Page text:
EDBs notwithstanding, this substantial change to the Stretch IRA provisions is most impactful to beneficiaries of large IRAs who must now make (and be taxed on) their distributions in no more than 10 years. Instead of slicing up RMDs in small pieces over potentially many decades with minimal additions to taxable income, this timeline is now compressed. There is some flexibility, in that beneficiaries are not required to take a distribution every year. It does not matter when and how much is distributed in that period of time, as long as the account is fully distributed by the end of the ten-year period.

The end result is a payment of higher tax dollars and potentially higher tax rates for recipients of IRAs. In addition, families that have trusts designated as beneficiaries of IRAs should certainly revisit the details of the trust. The distribution provisions of their trust agreements may not work as originally planned, given the changes in the law, and the new rules may actually prompt revisions to estate plans as currently written.  Additionally, trust agreements may be written in such a way as to “tie the hands” of the trustee with respect to when and how much of trust assets need to be distributed, again with potentially unintended tax implications.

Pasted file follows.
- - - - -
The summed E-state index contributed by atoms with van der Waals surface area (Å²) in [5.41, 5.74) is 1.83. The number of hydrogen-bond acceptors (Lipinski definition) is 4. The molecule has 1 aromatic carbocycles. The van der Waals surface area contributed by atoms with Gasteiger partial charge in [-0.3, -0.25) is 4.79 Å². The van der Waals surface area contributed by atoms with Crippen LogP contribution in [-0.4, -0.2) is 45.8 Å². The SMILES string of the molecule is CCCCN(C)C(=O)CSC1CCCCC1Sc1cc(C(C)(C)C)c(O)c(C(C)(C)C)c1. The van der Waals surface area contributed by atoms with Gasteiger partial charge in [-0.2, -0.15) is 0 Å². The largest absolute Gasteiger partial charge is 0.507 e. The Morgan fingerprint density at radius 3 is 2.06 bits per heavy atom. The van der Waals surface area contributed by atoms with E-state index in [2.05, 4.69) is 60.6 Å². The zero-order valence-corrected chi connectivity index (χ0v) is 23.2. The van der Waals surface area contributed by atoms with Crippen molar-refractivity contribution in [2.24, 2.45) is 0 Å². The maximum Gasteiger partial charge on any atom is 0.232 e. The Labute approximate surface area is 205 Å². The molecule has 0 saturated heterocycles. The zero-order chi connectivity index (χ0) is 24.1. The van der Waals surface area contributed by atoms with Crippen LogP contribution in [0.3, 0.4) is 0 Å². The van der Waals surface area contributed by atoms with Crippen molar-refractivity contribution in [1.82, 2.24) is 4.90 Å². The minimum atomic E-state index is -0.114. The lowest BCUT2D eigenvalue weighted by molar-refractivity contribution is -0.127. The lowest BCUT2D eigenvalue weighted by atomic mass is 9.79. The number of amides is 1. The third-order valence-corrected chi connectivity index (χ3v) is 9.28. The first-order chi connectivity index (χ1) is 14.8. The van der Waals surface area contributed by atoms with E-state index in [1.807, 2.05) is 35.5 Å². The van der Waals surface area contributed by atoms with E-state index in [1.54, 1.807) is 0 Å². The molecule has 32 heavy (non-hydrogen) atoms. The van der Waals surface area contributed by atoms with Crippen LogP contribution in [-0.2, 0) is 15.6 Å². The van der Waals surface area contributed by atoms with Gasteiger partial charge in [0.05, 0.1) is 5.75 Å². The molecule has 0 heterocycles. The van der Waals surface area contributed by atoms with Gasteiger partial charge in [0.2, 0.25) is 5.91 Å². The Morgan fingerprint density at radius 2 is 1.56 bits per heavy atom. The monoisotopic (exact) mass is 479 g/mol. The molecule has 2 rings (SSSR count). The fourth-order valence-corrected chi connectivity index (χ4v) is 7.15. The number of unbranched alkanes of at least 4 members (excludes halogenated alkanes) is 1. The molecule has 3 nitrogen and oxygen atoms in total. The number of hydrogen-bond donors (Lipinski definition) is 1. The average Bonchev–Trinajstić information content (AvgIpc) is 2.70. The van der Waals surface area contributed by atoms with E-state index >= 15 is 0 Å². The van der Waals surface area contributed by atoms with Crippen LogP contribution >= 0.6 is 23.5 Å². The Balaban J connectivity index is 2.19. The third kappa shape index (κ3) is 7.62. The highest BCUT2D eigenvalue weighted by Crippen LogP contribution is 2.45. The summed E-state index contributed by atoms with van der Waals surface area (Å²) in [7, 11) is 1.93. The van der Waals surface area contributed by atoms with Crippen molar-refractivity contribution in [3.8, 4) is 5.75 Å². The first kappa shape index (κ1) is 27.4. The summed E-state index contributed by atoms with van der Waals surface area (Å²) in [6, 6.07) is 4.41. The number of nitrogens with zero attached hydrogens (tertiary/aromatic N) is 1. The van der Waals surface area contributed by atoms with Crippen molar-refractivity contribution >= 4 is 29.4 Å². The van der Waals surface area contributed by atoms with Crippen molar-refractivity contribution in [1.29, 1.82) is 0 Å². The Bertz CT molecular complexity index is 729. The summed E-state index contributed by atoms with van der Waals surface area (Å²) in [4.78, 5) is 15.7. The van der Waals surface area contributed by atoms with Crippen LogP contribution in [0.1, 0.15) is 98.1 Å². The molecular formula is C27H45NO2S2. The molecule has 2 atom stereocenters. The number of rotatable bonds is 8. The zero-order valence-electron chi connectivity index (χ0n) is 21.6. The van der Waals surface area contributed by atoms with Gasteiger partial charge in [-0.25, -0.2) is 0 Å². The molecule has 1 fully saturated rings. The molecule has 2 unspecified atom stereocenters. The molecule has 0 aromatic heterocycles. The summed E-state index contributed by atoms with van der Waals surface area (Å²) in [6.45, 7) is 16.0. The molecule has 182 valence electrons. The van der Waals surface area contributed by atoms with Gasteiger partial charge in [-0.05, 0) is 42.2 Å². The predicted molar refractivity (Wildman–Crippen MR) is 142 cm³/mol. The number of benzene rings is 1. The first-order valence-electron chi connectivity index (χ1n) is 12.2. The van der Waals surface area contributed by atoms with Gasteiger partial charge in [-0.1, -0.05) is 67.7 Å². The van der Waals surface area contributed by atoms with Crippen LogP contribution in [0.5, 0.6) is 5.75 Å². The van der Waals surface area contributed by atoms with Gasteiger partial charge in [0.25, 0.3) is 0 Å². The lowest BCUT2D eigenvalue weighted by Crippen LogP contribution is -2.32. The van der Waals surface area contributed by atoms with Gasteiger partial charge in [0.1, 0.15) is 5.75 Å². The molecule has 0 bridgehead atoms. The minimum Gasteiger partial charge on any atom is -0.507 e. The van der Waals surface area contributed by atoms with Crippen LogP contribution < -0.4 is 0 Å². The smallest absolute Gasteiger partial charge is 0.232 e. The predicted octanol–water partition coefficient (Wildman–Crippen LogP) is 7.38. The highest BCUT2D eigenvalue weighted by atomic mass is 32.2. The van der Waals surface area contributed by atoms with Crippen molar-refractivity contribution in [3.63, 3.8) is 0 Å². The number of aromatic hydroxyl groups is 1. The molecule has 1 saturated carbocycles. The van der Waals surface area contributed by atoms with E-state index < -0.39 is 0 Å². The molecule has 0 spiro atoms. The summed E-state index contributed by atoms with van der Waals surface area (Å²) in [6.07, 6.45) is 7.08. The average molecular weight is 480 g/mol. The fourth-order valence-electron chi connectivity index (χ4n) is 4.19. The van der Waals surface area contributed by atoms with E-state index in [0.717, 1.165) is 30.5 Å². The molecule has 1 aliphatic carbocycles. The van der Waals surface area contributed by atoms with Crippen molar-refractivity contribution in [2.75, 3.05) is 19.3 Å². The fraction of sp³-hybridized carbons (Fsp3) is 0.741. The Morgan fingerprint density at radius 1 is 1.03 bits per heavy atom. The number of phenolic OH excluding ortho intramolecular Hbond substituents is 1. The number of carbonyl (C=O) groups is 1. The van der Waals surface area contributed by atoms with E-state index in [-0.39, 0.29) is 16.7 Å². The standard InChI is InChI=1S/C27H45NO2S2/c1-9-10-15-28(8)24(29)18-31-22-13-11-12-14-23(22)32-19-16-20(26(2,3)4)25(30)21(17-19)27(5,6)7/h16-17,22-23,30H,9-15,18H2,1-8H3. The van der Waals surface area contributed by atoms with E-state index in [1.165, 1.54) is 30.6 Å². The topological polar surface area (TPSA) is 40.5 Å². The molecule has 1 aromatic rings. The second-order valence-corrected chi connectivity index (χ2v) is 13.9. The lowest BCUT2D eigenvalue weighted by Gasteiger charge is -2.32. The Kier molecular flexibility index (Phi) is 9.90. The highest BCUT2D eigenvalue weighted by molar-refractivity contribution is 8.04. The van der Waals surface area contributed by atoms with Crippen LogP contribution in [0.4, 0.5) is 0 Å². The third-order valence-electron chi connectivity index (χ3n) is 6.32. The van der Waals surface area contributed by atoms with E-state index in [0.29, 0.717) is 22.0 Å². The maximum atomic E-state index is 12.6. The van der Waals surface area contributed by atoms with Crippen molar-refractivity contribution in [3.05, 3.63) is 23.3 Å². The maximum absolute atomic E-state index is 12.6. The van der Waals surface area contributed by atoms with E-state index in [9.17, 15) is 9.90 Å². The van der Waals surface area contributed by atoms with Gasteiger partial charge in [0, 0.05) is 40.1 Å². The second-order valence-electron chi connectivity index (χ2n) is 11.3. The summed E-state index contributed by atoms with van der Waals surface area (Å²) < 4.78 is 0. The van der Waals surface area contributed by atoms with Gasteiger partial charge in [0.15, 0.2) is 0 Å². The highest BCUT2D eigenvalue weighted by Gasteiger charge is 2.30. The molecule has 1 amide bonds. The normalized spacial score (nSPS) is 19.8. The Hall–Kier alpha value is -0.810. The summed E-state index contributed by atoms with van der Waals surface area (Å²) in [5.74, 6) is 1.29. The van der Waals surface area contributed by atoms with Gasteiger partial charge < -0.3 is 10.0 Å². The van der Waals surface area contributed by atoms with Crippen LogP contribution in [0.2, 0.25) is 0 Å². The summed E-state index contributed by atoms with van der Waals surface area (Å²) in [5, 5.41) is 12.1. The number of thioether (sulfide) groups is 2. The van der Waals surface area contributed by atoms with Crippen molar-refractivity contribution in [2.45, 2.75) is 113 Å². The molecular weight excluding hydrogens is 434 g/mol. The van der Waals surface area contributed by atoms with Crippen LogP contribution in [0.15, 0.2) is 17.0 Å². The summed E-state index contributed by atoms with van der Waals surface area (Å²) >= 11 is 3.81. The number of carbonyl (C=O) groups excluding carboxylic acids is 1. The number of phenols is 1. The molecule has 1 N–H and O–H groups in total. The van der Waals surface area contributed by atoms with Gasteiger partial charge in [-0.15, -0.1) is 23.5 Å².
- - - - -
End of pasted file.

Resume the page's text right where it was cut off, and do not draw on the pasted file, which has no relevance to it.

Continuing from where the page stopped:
Planning Considerations and Strategies

Now that we know the new rules for this game, what are some critical concepts to review with your advisors?

1)  Recent death in the family? For a married IRA owner who died in 2019, the remaining spouse has nine months from the date of death to disclaim an inheritance from an IRA. This may allow a recent widow to disclaim the IRA that could have been rolled over and her children can still get the stretch provision over their presumably extended lifetimes. If it goes to the children after the surviving spouse’s death, then it will have to be paid out over ten years under the SECURE Act’s rules.

2)  Review Language of Trusts If a trust is the beneficiary of a Traditional IRA, it is imperative that the estate planning attorney reviews the language of the trust. In short, the language of the trust needs to be examined to determine if it should be updated in light of the new rules.

3)  Strategic Timing of Distributions and Tax Planning: The compressed ten-year window for distributions is certainly a disadvantage, but at least there is flexibility. As noted above, this flexibility allows for impactful tax planning with respect to timing distributions and amounts with various income levels over the ten-year period. If an heir is looking to retire in seven years (and assuming they don’t need the inheritance), they could delay their inherited IRA distributions to years 8, 9 and 10 only, thereby “smoothing out” their tax liability.